As COVID-19 tightened its grip on the United States, Wade and Molly Schadewald understood that Molly, a nurse, would be on the front line fighting the pandemic. What they didn’t anticipate was how Wade would be called to make similar sacrifices.
He serves as the foodservice director of a long-term care facility in Duluth, Minn. Since March, when the residence was locked down, not only has he been logging long hours, implementing new procedures and covering jobs not ordinarily on his list of responsibilities, Wade has come to realize how food does more than feed our bodies. He and his team members have provided necessary care and comfort – via in-room delivery of meals, casual conversation and compassion – to alleviate the fear and loneliness residents have been feeling.
The narrative touched members of the Hormel® Natural Choice® team, who were about the task of unearthing stories like Wade’s. They launched their #NominateGood campaign in spring 2020, asking members of the general public to come forward with examples of everyday heroes.
Efforts like this go to the heart of the brand’s purpose statement, Good Feeds Us All. In fact, the Hormel® Natural Choice® brand team devised the Good Feeds Us All Tour in late 2019 to spotlight extraordinary people and service organizations throughout the United States and to demonstrate that a simple sandwich not only nourishes bodies, it can change lives.
“We’ve sat down with people who buy our brand, and we understand a sandwich is very emotional. One consumer talked about the sandwiches her mom used to make and how they made her feel so special,” said Beth Fehrenbacher, senior brand manager for the Hormel® Natural Choice® brand.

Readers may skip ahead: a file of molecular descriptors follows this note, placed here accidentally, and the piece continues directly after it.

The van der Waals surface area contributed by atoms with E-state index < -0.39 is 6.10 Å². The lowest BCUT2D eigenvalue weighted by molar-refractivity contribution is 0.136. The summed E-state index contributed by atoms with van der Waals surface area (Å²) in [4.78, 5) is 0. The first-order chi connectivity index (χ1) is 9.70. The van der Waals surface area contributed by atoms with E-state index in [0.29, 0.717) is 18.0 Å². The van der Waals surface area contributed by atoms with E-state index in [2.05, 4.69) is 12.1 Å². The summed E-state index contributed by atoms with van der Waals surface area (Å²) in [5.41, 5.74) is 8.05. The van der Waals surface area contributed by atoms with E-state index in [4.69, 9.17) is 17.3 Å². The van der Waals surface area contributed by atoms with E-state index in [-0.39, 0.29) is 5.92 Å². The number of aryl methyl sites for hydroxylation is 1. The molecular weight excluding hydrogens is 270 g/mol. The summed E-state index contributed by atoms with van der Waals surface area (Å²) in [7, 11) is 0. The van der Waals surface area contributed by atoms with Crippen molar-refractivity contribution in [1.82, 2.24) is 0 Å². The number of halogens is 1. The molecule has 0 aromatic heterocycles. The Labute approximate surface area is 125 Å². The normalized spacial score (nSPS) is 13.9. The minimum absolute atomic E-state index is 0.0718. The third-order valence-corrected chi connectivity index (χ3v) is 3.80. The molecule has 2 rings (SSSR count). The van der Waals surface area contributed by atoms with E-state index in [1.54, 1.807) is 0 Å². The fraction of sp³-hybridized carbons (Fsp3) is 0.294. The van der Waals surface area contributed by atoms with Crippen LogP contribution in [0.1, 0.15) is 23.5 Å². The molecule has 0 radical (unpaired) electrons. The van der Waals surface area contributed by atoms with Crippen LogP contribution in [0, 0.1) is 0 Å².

The Good Feeds Us All Tour was making its way across the United States when the pandemic hit and forced a hiatus. While sheltering in place in Austin, Minn., the brand team came up with the #NominateGood campaign to safely spotlight caring organizations and everyday heroes on the front lines of the fight against COVID-19. People like Wade.
He is definitely the one who, if an employee isn’t there – and he doesn’t mandate anyone – he stays to fill in.Molly Schadewald
He isn’t one to pat himself on the back, but Molly is proud enough of her husband to do it for him.
“He’s exceptionally dedicated,” she says, admitting his work ethic was at times frustrating “in the beginning.” Some of Wade’s team members “opted out” of their assignments, which left the department short-staffed, even as procedures were changing and the work increasing.
“If an employee isn’t there, he stays to fill in,” she says.
That has translated to Wade’s covering all meals and being at the office through his own family’s dinnertime. The couple has a 7-month-old baby, so when Molly and Wade come home from work, they follow a strict ritual of changing clothes and washing up before having contact with their son and relieving the other parent of his or her childcare duties. Waiting in the wings is a mobile home that Wade or Molly will live in, should one of them contract the virus.
They know this virus is not to be taken lightly. Both of them are face to face with the harsh realities of COVID-19. They’ve said good bye to patients and residents.
“It’s been hard,” Molly says. “No one expected it to be going on for so long.”
And yet, they find hope and strength in their work and in each other. “I’m so proud of Wade,” she says. “He inspires me every day.”